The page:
Environmental Law Australia

Donnybrook Sand Mine case

The Donnybrook Sand Mine Case involved an appeal in 2000 in the Planning and Environment Court by CSR Ltd against a refusal of a development application for a sand mine.

The sand mine was proposed on a floodplain in South East Queensland near the township of Donnybrook, adjacent to Pumicestone Passage and the Moreton Bay Ramsar Wetland. The site is shown on the aerial photograph to the right with the outline of the pit shown in white.

The rough dimensions of the excavation for the sand mine were 1km long by 400m wide by 18m deep. The mine was expected to operate for 22 years to supply sand for concrete for use in building construction in Brisbane.

A principal issue in the court case was the potential environmental impacts of the mine. The soil chemistry of the site, containing acid sulphate soils and heavy metals such as iron, and the complex hydrology of the area created a cocktail of potential ecological impacts.

Because of the need to continue allowing for flood waters to pass across the mine site, the proposal involved the construction of a floodway across the excavated mine pit. The floodway was proposed to be contructed of the waste slurry from the mine.

Key documents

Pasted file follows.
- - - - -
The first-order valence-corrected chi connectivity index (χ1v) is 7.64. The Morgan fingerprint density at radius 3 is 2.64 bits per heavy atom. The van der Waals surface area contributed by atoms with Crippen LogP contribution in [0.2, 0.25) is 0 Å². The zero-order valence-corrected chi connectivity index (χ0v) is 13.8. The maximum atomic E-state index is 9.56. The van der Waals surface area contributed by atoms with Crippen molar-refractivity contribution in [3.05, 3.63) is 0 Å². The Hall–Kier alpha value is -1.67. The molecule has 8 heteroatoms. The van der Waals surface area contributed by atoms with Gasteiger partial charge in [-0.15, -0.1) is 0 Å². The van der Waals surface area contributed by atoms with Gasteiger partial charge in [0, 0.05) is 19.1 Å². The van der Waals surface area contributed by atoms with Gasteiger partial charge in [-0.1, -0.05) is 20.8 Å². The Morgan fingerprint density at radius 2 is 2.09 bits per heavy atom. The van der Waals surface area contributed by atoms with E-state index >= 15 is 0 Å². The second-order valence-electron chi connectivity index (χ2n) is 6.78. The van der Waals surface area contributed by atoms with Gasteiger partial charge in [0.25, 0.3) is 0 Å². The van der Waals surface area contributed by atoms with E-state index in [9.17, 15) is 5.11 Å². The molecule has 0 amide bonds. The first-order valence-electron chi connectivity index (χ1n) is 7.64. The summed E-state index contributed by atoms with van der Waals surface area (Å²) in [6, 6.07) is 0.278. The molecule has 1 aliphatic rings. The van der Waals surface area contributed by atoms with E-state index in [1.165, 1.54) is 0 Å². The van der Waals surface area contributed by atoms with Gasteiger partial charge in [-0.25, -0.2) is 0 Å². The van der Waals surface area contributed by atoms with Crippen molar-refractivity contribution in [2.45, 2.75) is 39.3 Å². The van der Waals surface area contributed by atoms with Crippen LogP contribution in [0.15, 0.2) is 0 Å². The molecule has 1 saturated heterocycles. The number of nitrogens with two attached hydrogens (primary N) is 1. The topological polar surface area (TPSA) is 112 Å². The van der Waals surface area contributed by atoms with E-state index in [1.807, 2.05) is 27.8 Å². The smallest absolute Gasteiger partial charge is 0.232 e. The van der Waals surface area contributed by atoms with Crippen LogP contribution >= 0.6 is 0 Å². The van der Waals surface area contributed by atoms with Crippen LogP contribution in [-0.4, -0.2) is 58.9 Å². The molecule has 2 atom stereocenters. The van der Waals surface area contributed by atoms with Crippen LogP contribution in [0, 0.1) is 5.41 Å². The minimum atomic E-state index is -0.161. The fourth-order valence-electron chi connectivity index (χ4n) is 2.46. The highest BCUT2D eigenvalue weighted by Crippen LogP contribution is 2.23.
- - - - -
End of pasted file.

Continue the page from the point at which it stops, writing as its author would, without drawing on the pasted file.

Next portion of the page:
• Acid sulphate soil (ASS) management plan for mine:
    • Main report (in two parts due to file size):
    • Appendix A: Bore hole locations & cross-sections from resource assessment
    • Appendix B: Test hole logs – detailed ASS assessment
    • Appendix C: ASS assessment – field analysis results
    • Appendix D: ASS assessment – field & laboratory analysis results
    • Appendixes E-G: Correlation – field & laboratory analytical data, etc

A summary of the facts of the case, plus aerial photos and maps of the site, are available here.

Following the court decision and approval by the Commonwealth Environment Minister, the sand mine commenced operation. A GoogleEarth image of the sand mine in operation in 2009 is available here.

The mine operated only for a few years. It was closed in 2012 because the sand resource was found to be poor and the mine was unprofitable.